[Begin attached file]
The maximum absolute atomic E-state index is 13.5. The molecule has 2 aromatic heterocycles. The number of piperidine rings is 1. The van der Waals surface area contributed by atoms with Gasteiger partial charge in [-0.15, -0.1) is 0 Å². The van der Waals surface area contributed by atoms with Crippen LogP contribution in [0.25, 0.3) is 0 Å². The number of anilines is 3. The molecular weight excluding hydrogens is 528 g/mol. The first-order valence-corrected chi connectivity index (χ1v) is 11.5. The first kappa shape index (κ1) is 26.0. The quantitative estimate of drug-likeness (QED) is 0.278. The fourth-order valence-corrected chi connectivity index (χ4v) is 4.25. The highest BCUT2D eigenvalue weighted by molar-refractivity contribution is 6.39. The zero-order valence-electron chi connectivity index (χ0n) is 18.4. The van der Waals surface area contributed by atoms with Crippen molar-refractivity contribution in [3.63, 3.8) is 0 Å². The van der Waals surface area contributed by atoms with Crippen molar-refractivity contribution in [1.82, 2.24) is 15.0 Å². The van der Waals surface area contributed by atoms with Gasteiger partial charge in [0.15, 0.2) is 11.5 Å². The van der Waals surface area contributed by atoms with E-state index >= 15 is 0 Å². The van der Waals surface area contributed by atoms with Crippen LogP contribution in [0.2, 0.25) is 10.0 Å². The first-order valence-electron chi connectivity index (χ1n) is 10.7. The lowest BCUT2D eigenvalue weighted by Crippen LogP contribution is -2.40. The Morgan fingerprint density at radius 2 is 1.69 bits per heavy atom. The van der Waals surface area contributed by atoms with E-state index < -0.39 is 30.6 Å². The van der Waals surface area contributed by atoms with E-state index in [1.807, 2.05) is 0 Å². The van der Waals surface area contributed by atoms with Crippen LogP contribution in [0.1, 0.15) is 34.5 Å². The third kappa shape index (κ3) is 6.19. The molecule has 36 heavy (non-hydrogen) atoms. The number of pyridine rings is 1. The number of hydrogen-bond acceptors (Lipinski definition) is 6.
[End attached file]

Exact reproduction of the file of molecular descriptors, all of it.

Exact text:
The maximum absolute atomic E-state index is 13.5. The molecule has 2 aromatic heterocycles. The number of piperidine rings is 1. The van der Waals surface area contributed by atoms with Gasteiger partial charge in [-0.15, -0.1) is 0 Å². The van der Waals surface area contributed by atoms with Crippen LogP contribution in [0.25, 0.3) is 0 Å². The number of anilines is 3. The molecular weight excluding hydrogens is 528 g/mol. The first-order valence-corrected chi connectivity index (χ1v) is 11.5. The first kappa shape index (κ1) is 26.0. The quantitative estimate of drug-likeness (QED) is 0.278. The fourth-order valence-corrected chi connectivity index (χ4v) is 4.25. The highest BCUT2D eigenvalue weighted by molar-refractivity contribution is 6.39. The zero-order valence-electron chi connectivity index (χ0n) is 18.4. The van der Waals surface area contributed by atoms with Crippen molar-refractivity contribution in [3.63, 3.8) is 0 Å². The van der Waals surface area contributed by atoms with Crippen molar-refractivity contribution in [1.82, 2.24) is 15.0 Å². The van der Waals surface area contributed by atoms with Gasteiger partial charge in [0.15, 0.2) is 11.5 Å². The van der Waals surface area contributed by atoms with E-state index >= 15 is 0 Å². The van der Waals surface area contributed by atoms with Crippen LogP contribution in [0.2, 0.25) is 10.0 Å². The first-order valence-electron chi connectivity index (χ1n) is 10.7. The lowest BCUT2D eigenvalue weighted by Crippen LogP contribution is -2.40. The Morgan fingerprint density at radius 2 is 1.69 bits per heavy atom. The van der Waals surface area contributed by atoms with E-state index < -0.39 is 30.6 Å². The van der Waals surface area contributed by atoms with E-state index in [1.807, 2.05) is 0 Å². The van der Waals surface area contributed by atoms with Crippen LogP contribution in [0.1, 0.15) is 34.5 Å². The third kappa shape index (κ3) is 6.19. The molecule has 36 heavy (non-hydrogen) atoms. The number of pyridine rings is 1. The number of hydrogen-bond acceptors (Lipinski definition) is 6.